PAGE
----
Previously I’d looked at having a search that shows thumbnails of images in SharePoint. I modified the results page to do this – but the results themselves would still show non-Picture items (e.g. documents, pages, etc.). In this post, I’ll configure up a new Search Scope for images only.
Search Scopes are found through the Shared Service Provider (SSP) Search settings page:
If we View the Scopes, we get a list of the scopes and which Web Apps they’re available on:
Click on New Scope to create a new scope (obviously!) At this stage you only give it a name; rules are defined later:
Hit OK and create the scope. The Scopes list view now prompts you to ‘Add Rules’ to the scope:
Click on Add Rules to do so:
Rules can be based on a number of things – Content Source, Web Address, or Property. Properties are just Managed Properties that are configured to allow themselves to be used in scopes. You can add to those Managed Properties and make more available in this list.
For our scope, I’m using the ContentClass property. I know from my previous article the value that this is for Picture items, and I’m going to make this rule Required – I want all items in this scope to have the content class of STS_ListItem_PictureLibrary (that just trips off the tongue).
Anyway, once those fields have been filled in, press OK. Go back to the Search Settings page and go to the Scope section:
The scopes periodically update themselves; this section will tell you when the next update is. If you’re impatient, you can kick off an update immediately.
So, once the scope is created and updated, we want to use it. First, we have to configure it in our Site Collection. This does mean that different site collections can share (or not) different scopes. Go to the Site Collection Settings:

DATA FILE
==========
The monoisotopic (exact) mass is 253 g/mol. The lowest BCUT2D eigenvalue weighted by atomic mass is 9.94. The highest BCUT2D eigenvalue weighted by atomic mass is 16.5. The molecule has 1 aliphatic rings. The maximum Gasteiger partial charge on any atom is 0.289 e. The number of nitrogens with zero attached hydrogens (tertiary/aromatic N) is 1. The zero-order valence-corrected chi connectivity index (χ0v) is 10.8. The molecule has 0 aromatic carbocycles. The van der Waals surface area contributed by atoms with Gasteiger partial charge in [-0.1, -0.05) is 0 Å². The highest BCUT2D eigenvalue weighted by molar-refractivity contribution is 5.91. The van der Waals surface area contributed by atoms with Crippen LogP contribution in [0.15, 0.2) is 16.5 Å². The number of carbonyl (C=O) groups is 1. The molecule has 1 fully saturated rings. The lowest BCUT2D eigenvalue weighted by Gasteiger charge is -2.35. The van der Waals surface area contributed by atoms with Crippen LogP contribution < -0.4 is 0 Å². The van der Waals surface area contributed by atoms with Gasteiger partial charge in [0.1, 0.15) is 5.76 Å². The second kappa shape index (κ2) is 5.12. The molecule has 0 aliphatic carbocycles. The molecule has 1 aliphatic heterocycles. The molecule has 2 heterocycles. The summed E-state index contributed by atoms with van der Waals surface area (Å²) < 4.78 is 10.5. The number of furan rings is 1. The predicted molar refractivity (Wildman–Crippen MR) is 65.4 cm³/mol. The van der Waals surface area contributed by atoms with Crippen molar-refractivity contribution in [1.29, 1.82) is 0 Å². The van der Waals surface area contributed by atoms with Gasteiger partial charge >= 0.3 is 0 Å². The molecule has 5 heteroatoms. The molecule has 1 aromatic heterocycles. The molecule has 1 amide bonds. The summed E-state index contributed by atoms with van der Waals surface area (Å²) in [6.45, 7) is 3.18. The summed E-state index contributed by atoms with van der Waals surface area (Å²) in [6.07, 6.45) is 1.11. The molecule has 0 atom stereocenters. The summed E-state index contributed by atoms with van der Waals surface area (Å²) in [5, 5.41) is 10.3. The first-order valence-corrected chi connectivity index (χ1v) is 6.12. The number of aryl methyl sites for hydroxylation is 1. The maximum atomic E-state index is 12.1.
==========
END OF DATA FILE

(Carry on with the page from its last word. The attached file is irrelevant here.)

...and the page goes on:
Click on Search Scopes:
This shows us the search scopes available in the site collection and the ‘Display Groups’ those scopes are in. ‘Display Groups’ controls where the scopes are available. For example, the above screenshot shows the scopes available for the small search box and the advanced search.
We’ll add our scope to the small search box. Click on Search Dropdown.
Now we can edit the display group. Check the ‘Display’ checkbox next to our Images scope. Hit OK.
Next we need to go to a page which uses the small search box and shows the scope drop down list. Your system might not always show that list. I configured my search page to display this drop down list (by editing the Search Box web part), and ran a search for ‘snake’ using the default ‘All sites’ scope:
This returned me document and images about snakes. I then used the drop down box to select my ‘Image’ scope, and ran the search again:
Hurray! Search results about snakes that only include Picture items in Picture Libraries. Obviously, you may want some sort of more complex Scope Rules to accept pictures from other sources.
Be careful about using the FileExtension managed property though (as suggested here) as the FileExtension property for images comes through in the results XML as
ASPX?ID=x . I don’t get why, but I don’t seem to be able to get a url such as
http://server/documents/myimage.jpg – instead they all come through as
http://server/documents/Forms/DispForm.aspx?ID=x . I’ll investigate that sometime; this doesn’t seem to be a factor of the XSL though.
Anyway, using Picture Libraries is good if you can get away with it.